Nearly 60 massage professionals are putting their skills to the test under the eagle eye of the judges at Olympia Beauty in London.
Emma Gilmore is the head judge for the The National Massage Championship. She explains the sort of thing she and her fellow judges are looking out for.
“We look at important things like using a variety of techniques. Again that prevents you injuring yourself. We look at whether people are… it’s called palpation… actually feeling into the body and responding to the body, rather than just going through a routine. So actually responding to what the body needs and taking care of their clients is also really important.”
Chomnaphat Smith, originally from Thailand, is demonstrating some of her Eastern-inspired practices.
She isn’t afraid to climb up onto the massage table and really get to work on her subject.
Her efforts have paid off – she scooped a top prize at the end of a long day.
After collecting her win, she says: “It’s really lovely to perform on the table, or high up, like oh my God what am I going to do? And if I fell, what’s going to happen? But what I did, I breathed and relaxed. I breathed through it and said “I’m ok”. I thought out what I did. I didn’t do anything wrong I just have to perform the best ever I can do today, even though I have only half an hour.”
Olympia Beauty is a trade event so there is a heavy focus on professionals networking and learning from one another.
The Lash Games is a good example of this. It is a competitive event with beauty professionals competing in four classes of eye-lash extensions.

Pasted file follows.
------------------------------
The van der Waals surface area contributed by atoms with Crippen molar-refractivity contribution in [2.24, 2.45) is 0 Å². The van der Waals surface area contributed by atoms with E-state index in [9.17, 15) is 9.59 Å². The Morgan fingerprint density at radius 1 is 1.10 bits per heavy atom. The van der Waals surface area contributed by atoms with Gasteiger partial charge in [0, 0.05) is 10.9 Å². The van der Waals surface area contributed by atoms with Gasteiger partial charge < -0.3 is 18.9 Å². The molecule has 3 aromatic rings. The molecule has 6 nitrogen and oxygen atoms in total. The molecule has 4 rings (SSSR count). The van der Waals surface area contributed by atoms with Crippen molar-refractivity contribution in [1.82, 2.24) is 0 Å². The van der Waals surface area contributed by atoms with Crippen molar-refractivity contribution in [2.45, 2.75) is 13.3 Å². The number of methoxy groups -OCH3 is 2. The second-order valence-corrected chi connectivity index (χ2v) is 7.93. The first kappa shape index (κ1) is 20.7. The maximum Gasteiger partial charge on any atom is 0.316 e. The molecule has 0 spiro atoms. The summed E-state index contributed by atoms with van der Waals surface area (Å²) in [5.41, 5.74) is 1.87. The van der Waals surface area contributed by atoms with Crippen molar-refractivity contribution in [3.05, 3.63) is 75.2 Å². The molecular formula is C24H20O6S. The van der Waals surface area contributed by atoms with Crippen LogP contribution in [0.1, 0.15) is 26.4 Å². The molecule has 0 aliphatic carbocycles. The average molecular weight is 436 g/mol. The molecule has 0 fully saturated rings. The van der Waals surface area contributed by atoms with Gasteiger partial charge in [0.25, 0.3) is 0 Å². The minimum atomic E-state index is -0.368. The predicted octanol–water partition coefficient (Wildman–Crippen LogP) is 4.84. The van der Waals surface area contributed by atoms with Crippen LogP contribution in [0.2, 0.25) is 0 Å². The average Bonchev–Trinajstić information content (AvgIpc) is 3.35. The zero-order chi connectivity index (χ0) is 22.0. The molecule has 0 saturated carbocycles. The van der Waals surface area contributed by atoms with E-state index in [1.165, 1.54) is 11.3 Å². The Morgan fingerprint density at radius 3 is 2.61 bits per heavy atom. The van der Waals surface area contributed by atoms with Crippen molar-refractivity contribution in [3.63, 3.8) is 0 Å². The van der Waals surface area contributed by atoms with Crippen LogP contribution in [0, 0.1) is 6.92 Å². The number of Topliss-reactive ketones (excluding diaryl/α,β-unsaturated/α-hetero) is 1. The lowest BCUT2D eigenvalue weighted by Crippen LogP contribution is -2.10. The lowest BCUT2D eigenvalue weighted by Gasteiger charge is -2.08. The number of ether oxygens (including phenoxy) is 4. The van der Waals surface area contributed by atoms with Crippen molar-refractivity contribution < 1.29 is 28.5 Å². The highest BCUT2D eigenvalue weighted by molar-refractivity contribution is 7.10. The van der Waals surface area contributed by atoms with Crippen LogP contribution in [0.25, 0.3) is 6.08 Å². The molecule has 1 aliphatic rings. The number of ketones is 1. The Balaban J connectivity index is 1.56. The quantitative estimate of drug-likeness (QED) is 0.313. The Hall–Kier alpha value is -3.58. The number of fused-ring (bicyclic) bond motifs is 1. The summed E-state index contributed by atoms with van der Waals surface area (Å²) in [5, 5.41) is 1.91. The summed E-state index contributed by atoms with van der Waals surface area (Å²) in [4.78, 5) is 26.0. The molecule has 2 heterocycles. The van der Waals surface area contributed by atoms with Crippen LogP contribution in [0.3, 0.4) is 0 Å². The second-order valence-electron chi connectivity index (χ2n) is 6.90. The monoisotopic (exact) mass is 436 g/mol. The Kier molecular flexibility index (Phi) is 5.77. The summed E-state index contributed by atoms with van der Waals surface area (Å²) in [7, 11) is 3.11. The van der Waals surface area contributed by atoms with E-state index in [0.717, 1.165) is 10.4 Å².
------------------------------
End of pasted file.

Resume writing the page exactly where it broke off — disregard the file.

This is the Light Volume category and the competitors have just three hours to create their look, with the added pressure of performing in the middle of the Olympia Beauty show.
Floor judges are examining how clean the competitors work, but four judges behind the scene work anonymously and score the finished work with thorough examinations.
Julie Knight, the Lash Games organiser, explains the part of the scoring system: “The other thing they’re looking for is symmetry, very, very rare that we have people with symmetrical features. One eye bigger than the other, one eye set a little bit higher than the other. So they need to balance the fact that they may need to use different lashes on one eye than the other. I mean that is really tricky stuff, so the more they do that, the higher points they get.”
The winner walks away with an armful of beauty products and lights, but the prestige and the marketing opportunities of winning are the real prize.
Every competitor receives detailed feedback from the judges to help them further their career.
Elsewhere in the 17th edition of Olympia Beauty – and the first since 2019 as a result of the pandemic – the show floor is packed with beauty treatments.
18,000 professionals are in attendance to network and check out some of the latest trends and innovations in the industry.
Much of the show floor is made up by nail products, one of the most popular beauty treatments in the UK.
Of course with so much competition it’s important to stand out and nail artist Van Nguyen from HAT Store UK is creating an autumn inspired theme to demonstrate his talents.
He says: “The most difficult part I think is hand-drawing. So every single line I’m drawing you have to stop breathing. Sometimes when I draw something too detailed I have to stop breathing to get away from being nervous.”
Patience is also a very important factor… Nguyen and his model have been sat for five hours in the same spot working on this design.
Olympia Beauty runs from 3-4 October, 2021.